There are around 700 districts in India. Presently, we have our pilot center in Southern India with the one centre in Hyderabad, but its impact is resulting in more and more people coming forward and reaching out. Our plan is straightforward – there are around 700 districts in India. Some districts in India are huge and will need at least 4-5 centres. When you do the math, scaling to up to 2800 centres doesn’t seem so unrealistic all of a sudden. Moreover, many NGOs and other charitable organizations are requesting us to provide them our knowhow in terms of setting the curriculum and finding trainers for the children. We make sure we follow the Open Indian curriculum but essentially we are designing our own and the model is perfectly replicable. And in the future, we may collaborate with the locally connected people and help them set up this centre in their area.

You are not even 20 years old and it is so admirable what you have already accomplished. Do you have the capacity for your own studies? And what about funding?  

We are still in school, pursuing business administration studies through an online college course so that we can fully focus on our passion.

As for the funds, the majority of them come from the donations from a network of like-minded people that the iB Hubs has connected us to. Additionally, our campaign Make the World Wonderful kicked off in 2015 is raising awareness about our initiative around India and the world. Its aim has been to reach out to people across the globe, to involve them to support the initiative. By 2017 we have reached 107 000+ supporters across the world, successfully surpassing our target numbers.

We’ve also been able to reach out to the international community – we are proud to have represented India in the Asia-Pacific Future Leaders Conference in November 2016. In July 2017, Meghana represented the initiative at the Global Changemakers Conference in Switzerland and in August Saumya spoke to the Youth Assembly of 1500 delegates at the United Nations.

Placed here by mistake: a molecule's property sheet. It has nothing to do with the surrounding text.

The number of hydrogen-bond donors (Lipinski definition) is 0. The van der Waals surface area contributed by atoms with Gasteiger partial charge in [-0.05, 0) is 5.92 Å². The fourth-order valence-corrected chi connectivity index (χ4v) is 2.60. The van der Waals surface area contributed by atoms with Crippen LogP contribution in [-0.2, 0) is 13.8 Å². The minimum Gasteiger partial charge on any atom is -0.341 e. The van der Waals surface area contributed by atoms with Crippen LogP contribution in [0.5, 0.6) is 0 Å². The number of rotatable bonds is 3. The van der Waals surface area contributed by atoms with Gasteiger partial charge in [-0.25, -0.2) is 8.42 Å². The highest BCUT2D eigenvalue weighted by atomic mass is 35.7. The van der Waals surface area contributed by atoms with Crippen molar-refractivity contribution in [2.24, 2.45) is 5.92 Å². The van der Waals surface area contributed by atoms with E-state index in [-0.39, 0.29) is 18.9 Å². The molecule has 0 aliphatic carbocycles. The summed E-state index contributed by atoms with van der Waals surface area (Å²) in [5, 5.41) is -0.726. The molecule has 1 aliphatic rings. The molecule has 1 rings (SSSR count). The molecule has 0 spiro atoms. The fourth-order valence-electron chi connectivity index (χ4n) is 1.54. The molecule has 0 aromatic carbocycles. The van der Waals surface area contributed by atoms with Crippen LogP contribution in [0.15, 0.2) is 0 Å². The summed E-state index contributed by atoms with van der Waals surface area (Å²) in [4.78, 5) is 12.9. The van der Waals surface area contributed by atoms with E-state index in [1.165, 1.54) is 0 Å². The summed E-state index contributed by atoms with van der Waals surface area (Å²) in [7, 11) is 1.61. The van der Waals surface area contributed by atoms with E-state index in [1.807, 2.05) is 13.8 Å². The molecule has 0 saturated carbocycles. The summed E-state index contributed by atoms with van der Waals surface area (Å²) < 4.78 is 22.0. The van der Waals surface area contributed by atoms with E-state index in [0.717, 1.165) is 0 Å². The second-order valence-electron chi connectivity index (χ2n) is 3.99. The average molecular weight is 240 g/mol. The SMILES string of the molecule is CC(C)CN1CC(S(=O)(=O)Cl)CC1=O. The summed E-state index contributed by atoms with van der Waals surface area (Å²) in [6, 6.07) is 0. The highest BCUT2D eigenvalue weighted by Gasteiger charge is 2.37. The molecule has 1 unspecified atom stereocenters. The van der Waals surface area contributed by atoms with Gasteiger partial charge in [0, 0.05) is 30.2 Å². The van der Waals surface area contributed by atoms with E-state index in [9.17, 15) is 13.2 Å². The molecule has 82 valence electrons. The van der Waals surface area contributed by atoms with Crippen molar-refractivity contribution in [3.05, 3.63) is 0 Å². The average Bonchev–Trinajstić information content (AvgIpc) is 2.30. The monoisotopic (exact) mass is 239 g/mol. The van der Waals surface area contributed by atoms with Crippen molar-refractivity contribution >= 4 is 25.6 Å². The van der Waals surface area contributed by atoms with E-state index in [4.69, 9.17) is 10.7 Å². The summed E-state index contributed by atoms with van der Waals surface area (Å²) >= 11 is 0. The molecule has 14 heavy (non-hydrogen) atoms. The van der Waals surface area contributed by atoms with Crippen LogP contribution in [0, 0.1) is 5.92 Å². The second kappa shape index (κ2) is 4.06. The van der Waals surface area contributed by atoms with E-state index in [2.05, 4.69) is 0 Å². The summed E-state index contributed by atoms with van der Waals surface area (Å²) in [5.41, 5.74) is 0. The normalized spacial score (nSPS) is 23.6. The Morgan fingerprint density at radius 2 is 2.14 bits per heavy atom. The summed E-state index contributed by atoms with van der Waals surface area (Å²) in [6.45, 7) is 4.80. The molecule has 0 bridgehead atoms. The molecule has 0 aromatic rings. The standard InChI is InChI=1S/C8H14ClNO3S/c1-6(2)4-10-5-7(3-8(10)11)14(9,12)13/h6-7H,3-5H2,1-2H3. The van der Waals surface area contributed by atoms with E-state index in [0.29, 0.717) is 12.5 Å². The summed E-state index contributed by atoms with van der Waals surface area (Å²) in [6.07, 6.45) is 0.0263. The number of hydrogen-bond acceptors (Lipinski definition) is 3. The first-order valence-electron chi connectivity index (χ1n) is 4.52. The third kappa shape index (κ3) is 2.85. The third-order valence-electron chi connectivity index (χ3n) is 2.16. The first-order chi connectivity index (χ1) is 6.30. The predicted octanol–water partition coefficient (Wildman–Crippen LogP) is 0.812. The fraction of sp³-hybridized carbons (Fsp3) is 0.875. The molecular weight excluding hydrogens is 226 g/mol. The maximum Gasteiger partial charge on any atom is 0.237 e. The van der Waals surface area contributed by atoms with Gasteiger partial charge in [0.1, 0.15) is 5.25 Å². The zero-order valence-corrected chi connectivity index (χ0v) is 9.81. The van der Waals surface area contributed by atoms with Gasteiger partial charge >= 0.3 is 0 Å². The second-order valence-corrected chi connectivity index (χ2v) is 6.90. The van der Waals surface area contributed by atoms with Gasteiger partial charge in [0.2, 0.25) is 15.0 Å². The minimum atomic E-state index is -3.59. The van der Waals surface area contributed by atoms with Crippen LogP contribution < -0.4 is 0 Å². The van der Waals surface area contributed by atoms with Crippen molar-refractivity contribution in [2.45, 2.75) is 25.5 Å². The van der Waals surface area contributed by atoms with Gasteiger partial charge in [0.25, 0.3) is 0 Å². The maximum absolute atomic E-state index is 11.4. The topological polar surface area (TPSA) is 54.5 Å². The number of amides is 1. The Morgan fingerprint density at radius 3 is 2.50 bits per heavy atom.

The bottom line is that our cause truly inspires people and brings everyone together. We have also implemented our 100% transparency policy, to build trust between the public and NGOs. It has gone a long way with everyone who supports us because they know we diligently follow the principles of good governance. We disclose all of the organization’s finances, policies, and programs, including the CAP curriculum, on our website.

 Audience for our talk at a National College_ML

What is the most difficult for you in what you do?

We’d say, in the initial stages, it was getting the children to collaborate with each other. Because of the diversity of backgrounds the children come from, getting them to work together is not easy, especially when we try to develop harmony among them. In the organization, we refuse to apply any harsh methods to the way we raise them such as shouting, scolding, or even raising our voice. CAP at Make the World Wonderful is always about affection, respect, and trust.

The beginnings, the initial stages have been tough. However, we realized it is important to start small, to cultivate a sense of values in the children. But once the culture of harmony set in, it has been amazing to see the progress of the children. They’ve become a big family. We’ve seen the children grow from a position where they needed our help to a position where they now empower others around them. It is truly wonderful.

What does harmony mean to you?

Harmony is a state of the world where people live happily together like one big family, helping and supporting each other, empathizing with one another, and cooperating together. We are also working on creating metrics to quantify harmony, based on certain core qualities such as Gratitude, Sharing, Optimism, and so on.

What kind of leaders do you see yourselves as?

We believe that everyone in a society has a role as a leader. Whether you are a mother, brother, aunt, grandfather, or friend – you can be a leader in your context. And leadership is not any one quality or skill – it’s a combination of many things. In our work with children, we are bringing out the leader in each child and we are empowering him/her to reach his/her full potential. We believe that we are the kind of leaders who create more leaders, who bring out the best in people around them and who develop people around us into leaders.